XCOR Aerospace and the Midland Development Corporation announced the establishment of a research and development headquarters in Midland, Texas, according to a press release issued jointly by the two entities.
What the research and development headquarters consists of
According to the XCOR/MDC announcement, the research and development headquarters will be located in a newly renovated hanger at Midland International Airport with 60,000 square feet of space. The facility will include offices and a test facility. The conversion of the hanger is scheduled to commence in early 2013, to be completed in the Autumn of 2013.
Why Midland, Texas, was chosen
The announcement stated that XCOR's technical and operation requirements were met. The announcement also cited the business-friendly climate in Texas, a predictable regulatory environment, and tort reform measures in the Lone Star State that caused Midland to be selected after a stiff competition.
Application for a spaceport license made
The city of Midland, according to the announcement, has made an application to the Federal Aviation Administration to designate Midland International Airport as a spaceport. This is necessary to allow XCOR to flight test its Lynx reusable suborbital rocket and any other spacecraft it might develop in the future.
Gov. Rick Perry hails decision
Texas Gov, Rick Perry hailed the decision to locate the research and development facility in Midland, noting that innovation comes from freedom, alluding to Texas' business-friendly government. He touted Texas as the forefront of innovation in a variety of cutting-edge fields, including biotech, communications and, of course, commercial space travel.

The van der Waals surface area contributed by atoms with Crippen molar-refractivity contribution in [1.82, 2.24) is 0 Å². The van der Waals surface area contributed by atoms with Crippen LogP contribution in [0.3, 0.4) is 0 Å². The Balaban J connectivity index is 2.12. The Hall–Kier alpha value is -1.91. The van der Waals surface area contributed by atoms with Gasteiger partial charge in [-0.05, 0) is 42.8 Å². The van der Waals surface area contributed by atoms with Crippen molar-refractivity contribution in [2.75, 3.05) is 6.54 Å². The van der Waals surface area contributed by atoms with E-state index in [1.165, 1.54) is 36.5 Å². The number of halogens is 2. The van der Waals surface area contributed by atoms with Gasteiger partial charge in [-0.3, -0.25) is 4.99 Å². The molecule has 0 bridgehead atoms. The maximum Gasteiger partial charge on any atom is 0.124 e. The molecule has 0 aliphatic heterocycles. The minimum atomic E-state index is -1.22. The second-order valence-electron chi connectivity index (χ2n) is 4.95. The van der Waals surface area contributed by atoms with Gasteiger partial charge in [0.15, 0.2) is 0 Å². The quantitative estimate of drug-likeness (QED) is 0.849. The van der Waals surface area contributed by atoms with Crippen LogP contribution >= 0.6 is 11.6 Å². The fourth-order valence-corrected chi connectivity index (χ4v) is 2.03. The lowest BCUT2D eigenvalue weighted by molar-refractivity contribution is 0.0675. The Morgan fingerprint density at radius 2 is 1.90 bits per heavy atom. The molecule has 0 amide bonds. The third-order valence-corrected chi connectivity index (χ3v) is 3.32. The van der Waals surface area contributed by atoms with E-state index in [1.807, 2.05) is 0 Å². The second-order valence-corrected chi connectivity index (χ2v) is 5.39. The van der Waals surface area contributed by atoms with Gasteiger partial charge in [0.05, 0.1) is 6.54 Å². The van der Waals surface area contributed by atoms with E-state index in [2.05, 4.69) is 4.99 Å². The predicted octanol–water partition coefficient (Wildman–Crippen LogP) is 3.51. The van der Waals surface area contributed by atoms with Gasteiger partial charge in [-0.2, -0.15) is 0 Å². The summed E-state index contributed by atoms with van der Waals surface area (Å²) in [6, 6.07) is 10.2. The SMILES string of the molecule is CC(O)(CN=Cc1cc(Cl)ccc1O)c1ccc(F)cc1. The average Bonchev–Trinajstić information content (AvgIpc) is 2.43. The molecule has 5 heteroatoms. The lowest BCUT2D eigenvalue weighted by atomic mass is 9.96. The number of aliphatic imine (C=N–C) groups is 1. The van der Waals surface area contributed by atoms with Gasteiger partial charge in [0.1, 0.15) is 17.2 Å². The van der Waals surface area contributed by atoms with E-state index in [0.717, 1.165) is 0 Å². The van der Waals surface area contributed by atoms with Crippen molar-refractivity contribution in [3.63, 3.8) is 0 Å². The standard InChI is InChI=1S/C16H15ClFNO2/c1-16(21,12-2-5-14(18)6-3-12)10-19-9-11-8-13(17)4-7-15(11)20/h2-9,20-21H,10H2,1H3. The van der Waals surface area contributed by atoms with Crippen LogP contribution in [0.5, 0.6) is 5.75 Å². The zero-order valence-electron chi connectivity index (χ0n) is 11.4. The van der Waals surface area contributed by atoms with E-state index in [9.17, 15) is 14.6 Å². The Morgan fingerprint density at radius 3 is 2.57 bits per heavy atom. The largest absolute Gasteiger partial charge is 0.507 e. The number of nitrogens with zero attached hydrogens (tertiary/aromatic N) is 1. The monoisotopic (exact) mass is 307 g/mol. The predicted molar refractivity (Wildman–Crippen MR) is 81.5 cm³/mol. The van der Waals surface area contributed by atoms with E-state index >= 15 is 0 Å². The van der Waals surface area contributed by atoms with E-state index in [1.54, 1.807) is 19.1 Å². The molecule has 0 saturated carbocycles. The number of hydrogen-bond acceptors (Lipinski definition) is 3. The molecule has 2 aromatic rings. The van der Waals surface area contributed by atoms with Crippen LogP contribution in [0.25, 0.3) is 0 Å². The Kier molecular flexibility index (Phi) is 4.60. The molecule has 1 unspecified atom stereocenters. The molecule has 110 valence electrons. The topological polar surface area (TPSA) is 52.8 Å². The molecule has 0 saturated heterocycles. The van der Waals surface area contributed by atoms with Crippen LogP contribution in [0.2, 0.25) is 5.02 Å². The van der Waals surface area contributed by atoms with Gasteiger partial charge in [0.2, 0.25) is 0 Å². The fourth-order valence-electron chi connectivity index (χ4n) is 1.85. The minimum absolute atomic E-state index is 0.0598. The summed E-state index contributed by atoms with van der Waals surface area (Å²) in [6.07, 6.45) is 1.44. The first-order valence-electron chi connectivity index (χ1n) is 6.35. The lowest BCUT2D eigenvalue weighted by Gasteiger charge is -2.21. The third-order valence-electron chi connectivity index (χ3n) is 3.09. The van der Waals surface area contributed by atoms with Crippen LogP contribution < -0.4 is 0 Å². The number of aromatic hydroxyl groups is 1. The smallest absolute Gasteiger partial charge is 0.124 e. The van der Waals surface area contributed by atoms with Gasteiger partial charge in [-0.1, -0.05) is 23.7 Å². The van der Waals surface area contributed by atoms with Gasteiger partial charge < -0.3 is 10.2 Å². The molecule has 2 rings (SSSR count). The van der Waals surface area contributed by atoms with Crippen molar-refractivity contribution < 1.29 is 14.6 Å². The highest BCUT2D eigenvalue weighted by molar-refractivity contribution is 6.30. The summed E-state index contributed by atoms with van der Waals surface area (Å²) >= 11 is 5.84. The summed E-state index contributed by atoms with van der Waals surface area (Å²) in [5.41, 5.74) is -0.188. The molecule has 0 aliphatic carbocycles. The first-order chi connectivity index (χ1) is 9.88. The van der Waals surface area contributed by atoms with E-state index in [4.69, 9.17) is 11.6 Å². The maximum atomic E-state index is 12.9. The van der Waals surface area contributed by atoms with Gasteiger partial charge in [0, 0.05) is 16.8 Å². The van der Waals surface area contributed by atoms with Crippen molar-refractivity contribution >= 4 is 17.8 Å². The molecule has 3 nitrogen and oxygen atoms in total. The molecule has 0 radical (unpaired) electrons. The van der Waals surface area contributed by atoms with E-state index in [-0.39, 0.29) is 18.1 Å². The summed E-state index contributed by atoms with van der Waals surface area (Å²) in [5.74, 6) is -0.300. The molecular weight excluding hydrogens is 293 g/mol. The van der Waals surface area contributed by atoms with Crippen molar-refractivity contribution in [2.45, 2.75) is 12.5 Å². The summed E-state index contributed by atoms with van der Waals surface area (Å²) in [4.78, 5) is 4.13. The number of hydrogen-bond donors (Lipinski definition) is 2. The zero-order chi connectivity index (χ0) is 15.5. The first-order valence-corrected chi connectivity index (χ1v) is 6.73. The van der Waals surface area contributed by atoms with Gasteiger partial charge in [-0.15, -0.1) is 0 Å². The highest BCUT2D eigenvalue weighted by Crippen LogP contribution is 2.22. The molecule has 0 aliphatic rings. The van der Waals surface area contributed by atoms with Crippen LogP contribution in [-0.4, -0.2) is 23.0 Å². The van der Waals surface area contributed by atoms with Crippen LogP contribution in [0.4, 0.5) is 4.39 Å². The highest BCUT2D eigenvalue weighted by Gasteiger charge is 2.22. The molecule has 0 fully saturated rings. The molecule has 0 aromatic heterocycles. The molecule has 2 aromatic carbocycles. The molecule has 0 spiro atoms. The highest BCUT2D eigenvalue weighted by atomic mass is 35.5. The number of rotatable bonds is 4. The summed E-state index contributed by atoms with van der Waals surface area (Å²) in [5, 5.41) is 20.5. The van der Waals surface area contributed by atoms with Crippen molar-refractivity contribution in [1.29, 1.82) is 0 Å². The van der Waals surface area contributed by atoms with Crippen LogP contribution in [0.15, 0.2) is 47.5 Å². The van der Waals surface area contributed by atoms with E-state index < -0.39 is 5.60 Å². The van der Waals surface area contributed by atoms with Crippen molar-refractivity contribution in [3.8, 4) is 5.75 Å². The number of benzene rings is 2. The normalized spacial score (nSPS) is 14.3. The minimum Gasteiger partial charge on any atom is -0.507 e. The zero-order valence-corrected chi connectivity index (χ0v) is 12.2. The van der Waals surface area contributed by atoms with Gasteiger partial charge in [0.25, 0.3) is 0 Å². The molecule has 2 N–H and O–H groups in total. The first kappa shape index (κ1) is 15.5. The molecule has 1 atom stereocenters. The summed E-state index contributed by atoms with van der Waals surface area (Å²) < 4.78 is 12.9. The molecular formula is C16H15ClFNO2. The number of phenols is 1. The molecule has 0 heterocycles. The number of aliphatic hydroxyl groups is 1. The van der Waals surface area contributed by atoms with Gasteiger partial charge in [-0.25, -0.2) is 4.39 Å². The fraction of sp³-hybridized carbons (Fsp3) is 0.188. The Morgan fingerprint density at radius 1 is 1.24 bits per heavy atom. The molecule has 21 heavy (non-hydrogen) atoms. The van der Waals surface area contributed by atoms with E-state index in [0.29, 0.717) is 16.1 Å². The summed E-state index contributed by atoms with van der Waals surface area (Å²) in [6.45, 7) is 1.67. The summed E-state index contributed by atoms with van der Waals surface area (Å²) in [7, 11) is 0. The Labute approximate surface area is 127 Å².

Economic benefits to Midland
The XCOR/MDC announcement notes that the XCOR decision will create 100 jobs in Midland, paying an average of $60,000 a year. In all there will be $12 million spent in the next five years in capital improvement and wages as a result of the XCOR research and development facility. The XCOR decision and the prospect of Midland International Airport being designated as a spaceport is expected to attract other commercial space companies who are developing horizontal takeoff and landing spacecraft.
XCOR is developing the Lynx spacecraft
According to XCOR, the company is developing a suborbital crewed spacecraft called the Lynx. The Lynx is designed to carry a pilot and a paying passenger to 100 kilometers above the Earth's surface after taking off from a runway, propelled by a rocket engine. After a brief experience of microgravity and seeing the curvature of the Earth, the Lynx will descend and land at the same runway like an aircraft. An alternate configuration would include a pilot and an experiment package.
Mark R. Whittington is the author of Children of Apollo and The Last Moonwalker. He has written on space subjects for a variety of periodicals, including The Houston Chronicle, The Washington Post, USA Today, the L.A. Times, and The Weekly Standard.